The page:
by Nathan Buchanan
Buchanan participated in CPT’s September 26 – October 9, 2007 delegation to Colombia.
In recent weeks, canvas-covered work trucks have frequented the streets of Barrancabermeja, Colombia with a different kind of cargo – military recruits. The Colombian army picks up men between the ages of 18 and 27 who cannot immediately present documentation that proves they have already served in the military or that they fit one of the legal exemptions (displaced and Indigenous peoples, students, or primary family providers). While Colombia requires all young men to serve in the military, this specific recruitment practice of picking people up on the street and taking them directly to the battalion is questionable under Colombian law.
Currently, Colombia offers no alternative service option nor does it guarantee conscientious objector status to those who seek it. Aside from the Colombian National military, youth also face forced recruitment from guerilla and paramilitary groups.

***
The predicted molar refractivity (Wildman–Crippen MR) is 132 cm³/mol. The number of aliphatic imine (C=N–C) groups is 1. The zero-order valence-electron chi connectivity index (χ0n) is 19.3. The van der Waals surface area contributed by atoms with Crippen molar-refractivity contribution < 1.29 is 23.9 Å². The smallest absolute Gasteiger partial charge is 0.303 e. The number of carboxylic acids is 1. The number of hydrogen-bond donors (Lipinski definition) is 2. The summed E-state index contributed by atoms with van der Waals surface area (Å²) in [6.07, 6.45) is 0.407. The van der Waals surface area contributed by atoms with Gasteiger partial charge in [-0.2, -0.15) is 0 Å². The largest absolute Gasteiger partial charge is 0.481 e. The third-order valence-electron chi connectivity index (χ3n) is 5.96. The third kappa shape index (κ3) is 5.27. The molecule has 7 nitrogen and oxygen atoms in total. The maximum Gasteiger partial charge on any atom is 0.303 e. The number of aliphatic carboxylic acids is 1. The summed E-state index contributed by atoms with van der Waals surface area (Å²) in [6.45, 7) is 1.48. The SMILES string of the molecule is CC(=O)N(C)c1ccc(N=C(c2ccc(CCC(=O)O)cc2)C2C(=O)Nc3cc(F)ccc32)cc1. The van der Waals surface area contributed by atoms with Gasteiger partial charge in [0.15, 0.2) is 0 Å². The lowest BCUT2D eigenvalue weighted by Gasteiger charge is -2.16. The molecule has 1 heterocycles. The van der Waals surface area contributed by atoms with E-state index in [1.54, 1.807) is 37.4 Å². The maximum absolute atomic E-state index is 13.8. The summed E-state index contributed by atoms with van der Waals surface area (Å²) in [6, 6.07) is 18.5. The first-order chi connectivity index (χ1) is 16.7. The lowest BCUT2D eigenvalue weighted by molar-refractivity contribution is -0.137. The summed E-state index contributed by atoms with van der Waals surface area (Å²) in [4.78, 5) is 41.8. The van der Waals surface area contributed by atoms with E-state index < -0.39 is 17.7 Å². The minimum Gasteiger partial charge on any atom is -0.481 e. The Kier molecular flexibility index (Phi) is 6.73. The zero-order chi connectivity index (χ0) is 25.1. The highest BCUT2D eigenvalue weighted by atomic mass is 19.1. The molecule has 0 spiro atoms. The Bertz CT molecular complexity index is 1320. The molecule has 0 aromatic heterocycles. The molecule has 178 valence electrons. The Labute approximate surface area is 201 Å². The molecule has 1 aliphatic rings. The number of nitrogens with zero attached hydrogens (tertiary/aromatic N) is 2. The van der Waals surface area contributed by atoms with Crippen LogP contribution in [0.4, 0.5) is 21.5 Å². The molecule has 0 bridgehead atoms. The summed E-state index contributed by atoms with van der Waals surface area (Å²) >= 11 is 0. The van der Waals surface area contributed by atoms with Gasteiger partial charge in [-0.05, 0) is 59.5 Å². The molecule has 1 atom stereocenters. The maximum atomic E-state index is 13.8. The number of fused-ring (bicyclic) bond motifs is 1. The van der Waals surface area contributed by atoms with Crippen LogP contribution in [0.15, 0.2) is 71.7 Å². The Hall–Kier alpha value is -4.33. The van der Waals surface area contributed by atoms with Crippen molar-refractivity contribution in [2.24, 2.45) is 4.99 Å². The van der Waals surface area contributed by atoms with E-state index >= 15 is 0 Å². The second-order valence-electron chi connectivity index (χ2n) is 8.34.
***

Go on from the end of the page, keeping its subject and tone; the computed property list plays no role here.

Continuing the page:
After meeting with a group of young conscientious objectors who had been rounded up off the streets, a CPT delegation decided to stage a counter recruitment action in downtown Barranca. They built a huge truck with cardboard, paint, PVC pipe, sweat, and love. Then they set out through the city streets recruiting people of all types to respect life and work for peace.
Along the way, participants distributed pamphlets explaining the group’s stance against the use of violence and war of all kinds, as well as specifics about Colombian legal rights of youth and exemptions to military conscription.
The drumming-chanting-bubble-blowing march culminated with a theatric representation of life-peace recruitment at the gates of the local military battalion – chains fell from a group of “war recruits”; a “military recruiter” experienced a conversion and laid a bouquet of flowers at the base of a cannon; drumming, joyful “peace recruits” shouted an emphatic “NO!” to all conscription for war and “YES!” to life and peace.